On December 16, 2022, Attorney General Merrick Garland introduced new policies for federal prosecutors to follow when charging crimes that have mandatory minimum sentences.
The Attorney General explained that historically, once the government decided to prosecute an individual, the appropriate charge likely included, “the most serious offense that is encompassed by [the defendant’s] conduct and that is likely to result in a sustainable conviction.”
But, this standard was adopted in 1980, when most federal offenses did not carry a mandatory minimum term of imprisonment and prior to the creation of the U.S. Federal Sentencing Guidelines. Attorney General Garland admitted that, “[t]he proliferation of provisions carrying mandatory minimum sentences has often caused unwarranted disproportionality in sentencing and disproportionately severe sentences.”
Now, to ensure that punishments are proportional to the defendant’s conduct and to achieve the goal of imposing punishments that are “sufficient, but not greater than necessary,” charging decisions must be informed by an individualized assessment of all the facts and circumstances of each particular case. If charges that do not have mandatory minimum sentences nevertheless “sufficiently reflect the seriousness of the defendant’s conduct, the danger the defendant poses to the community, or other important federal interests,” prosecutors should forego pursuing the mandatory minimum charge. Plea agreement and sentencing recommendations should be governed by the same principles.
These new policies will be particular impactful in drug cases, “where mandatory minimum sentences based on drug type and quantity have resulted in disproportionately severe sentences for certain defendants and perceived and actual racial disparities in the criminal justice system.” Therefore, Attorney General Garland has directed federal prosecutors to not charge the drug quantity necessary to trigger a mandatory minimum sentence if the defendant satisfies the following criteria:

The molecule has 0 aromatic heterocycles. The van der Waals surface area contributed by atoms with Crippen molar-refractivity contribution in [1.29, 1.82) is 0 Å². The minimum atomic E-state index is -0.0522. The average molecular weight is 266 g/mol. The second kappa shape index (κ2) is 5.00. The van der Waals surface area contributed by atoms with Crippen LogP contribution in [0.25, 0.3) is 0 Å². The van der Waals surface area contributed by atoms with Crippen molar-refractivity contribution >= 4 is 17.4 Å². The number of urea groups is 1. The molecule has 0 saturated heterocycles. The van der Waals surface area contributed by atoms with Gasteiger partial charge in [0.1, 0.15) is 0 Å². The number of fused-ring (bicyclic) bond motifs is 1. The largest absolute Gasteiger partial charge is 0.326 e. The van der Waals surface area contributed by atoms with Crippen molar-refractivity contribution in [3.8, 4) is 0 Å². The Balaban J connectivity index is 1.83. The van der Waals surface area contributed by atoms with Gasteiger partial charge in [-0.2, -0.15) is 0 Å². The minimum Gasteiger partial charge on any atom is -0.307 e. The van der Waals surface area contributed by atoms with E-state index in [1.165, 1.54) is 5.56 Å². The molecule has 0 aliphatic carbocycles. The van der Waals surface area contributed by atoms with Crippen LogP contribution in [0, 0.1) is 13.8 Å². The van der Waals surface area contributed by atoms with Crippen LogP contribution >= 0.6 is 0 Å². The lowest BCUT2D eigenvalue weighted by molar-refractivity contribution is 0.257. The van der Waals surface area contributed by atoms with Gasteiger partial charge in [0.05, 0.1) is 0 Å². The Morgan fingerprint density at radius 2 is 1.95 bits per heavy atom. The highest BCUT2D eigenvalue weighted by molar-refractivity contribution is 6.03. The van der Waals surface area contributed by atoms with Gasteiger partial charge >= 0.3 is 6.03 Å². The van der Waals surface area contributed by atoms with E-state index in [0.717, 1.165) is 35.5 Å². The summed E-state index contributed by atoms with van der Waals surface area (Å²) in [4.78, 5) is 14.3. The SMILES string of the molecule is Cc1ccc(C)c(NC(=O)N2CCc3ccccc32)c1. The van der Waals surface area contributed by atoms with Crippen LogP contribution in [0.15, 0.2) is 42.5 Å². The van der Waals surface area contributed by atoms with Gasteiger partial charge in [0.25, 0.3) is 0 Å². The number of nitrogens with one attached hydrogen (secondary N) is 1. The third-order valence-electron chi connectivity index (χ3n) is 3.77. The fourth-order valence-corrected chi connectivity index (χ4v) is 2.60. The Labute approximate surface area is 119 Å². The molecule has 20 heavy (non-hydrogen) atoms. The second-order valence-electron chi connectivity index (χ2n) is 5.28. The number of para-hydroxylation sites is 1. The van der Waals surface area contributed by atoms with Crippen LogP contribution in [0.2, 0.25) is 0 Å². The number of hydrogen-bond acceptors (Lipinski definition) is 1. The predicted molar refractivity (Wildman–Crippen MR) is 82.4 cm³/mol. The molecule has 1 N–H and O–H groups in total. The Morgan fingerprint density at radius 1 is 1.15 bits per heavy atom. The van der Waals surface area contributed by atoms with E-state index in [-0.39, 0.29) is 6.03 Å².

1. the defendant’s conduct does not involve (a) the threat, use, or direction to another to use violence, (b) possession of a weapon, (c) trafficking drugs to or with minors, or (d) the death or serious bodily injury of any person;
2. the defendant does not have a significant managerial role in the trafficking of significant quantities of drugs;
3. the defendant does not have significant ties to a large-scale criminal organization or cartel, or to a violent gang; and
4. the defendant does not have a significant history of criminal activity involving violence, repeated involvement in drug trafficking, or possession of illegal firearms.
Importantly, Attorney General Garland also reiterated the Justice Department’s support of the “elimination of the crack-to-powder sentencing disparity[.]” Until this disparity is officially removed, he has directed all federal prosecutors accordingly:
1. if a crack cocaine charge that carries a mandatory minimum sentence is deemed warranted, prosecutors should charge statutory quantities that apply to powder cocaine offenses; and
2. at sentencing, prosecutors should advocate for a sentence consistent with the guidelines for powder cocaine rather than crack cocaine.
These new policies are “intended solely for the guidance of attorneys for the government” and “are not intended to create a substantive or procedural right or benefit, enforceable at law[.]” Nevertheless, if the Offices of the United States Attorneys do implement these procedure as directed, hopefully we will start to see more appropriate charging decisions by prosecutors and fairer sentences imposed by courts.